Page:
Edith Dekyndt

Edith Dekyndt is not a videographer,
Edith Dekyndt is a video director. It is her medium of choice to translate fleetingness and the ephemeral. She herself is in constant movement, a nomad hopping between Tournai, her hometown, Strasbourg, her workplace where she teaches, New York, Brussels, Berlin, Winnipeg, Mexico or Utrecht, locations where she wanders, exhibits, experiments. A true creative, she experiments, seeks, and tries it all over again. An internationally acclaimed artist, illustrator and sculptor, five of her works can now be found in the MOMA's collection. Her output over the last fifteen years is prolific and impressive. Highlights include the Worthlessness (1997) series of videos who showcase the convolution of a plastic bag, Star System (2001), a video that lasts as long as a Polaroid picture developing, the video installation Alone at home (2001), which adapts the light effects of a TV-set, as well as Program for a cold place (2000), a video that captures the explosion of a glass milk bottle in freezing temperatures (-40°C).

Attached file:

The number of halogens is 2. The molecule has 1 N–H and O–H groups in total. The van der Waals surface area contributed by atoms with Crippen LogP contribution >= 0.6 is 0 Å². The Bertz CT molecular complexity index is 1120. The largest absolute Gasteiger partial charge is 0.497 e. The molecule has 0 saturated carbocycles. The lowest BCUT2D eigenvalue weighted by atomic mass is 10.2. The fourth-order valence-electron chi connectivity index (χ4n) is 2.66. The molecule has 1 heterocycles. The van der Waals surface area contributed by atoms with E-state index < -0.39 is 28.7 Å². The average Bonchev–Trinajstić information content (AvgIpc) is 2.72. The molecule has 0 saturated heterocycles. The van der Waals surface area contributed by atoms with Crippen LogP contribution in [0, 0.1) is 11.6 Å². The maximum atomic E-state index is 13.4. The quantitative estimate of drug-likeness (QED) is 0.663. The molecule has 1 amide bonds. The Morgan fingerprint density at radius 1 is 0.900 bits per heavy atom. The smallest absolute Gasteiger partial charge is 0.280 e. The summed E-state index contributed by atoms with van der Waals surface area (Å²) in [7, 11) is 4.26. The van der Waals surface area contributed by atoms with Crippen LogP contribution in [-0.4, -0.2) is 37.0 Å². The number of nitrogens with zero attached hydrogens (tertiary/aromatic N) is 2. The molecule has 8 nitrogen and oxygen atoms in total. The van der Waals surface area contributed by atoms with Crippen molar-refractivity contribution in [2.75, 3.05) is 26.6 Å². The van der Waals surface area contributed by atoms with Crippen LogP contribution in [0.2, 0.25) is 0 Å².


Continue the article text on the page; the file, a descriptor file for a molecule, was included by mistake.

The exhibition

Provisory object 03

Provisory object 03 is a 3'31" colour video without any soundtrack. A sequence shot is zoomed in on two black hands. The right hand's thumb and index fingers form a closed circle in which a film of soap water whirls. The water moves at different speeds, the rhythm fluctuates, the colours of the shimmer vary; the effect of the turbulence is so surprising that some have wondered whether it was authentic or not. Such as American audiences who, fed with continuous media exaggeration, simply assumed it was a computer-generated image. The contrast is even greater when one knows that in Kinshasa, the soap bubble is seen
as a jewel, a treasure in a protective case,
a metaphor of fragile beauty.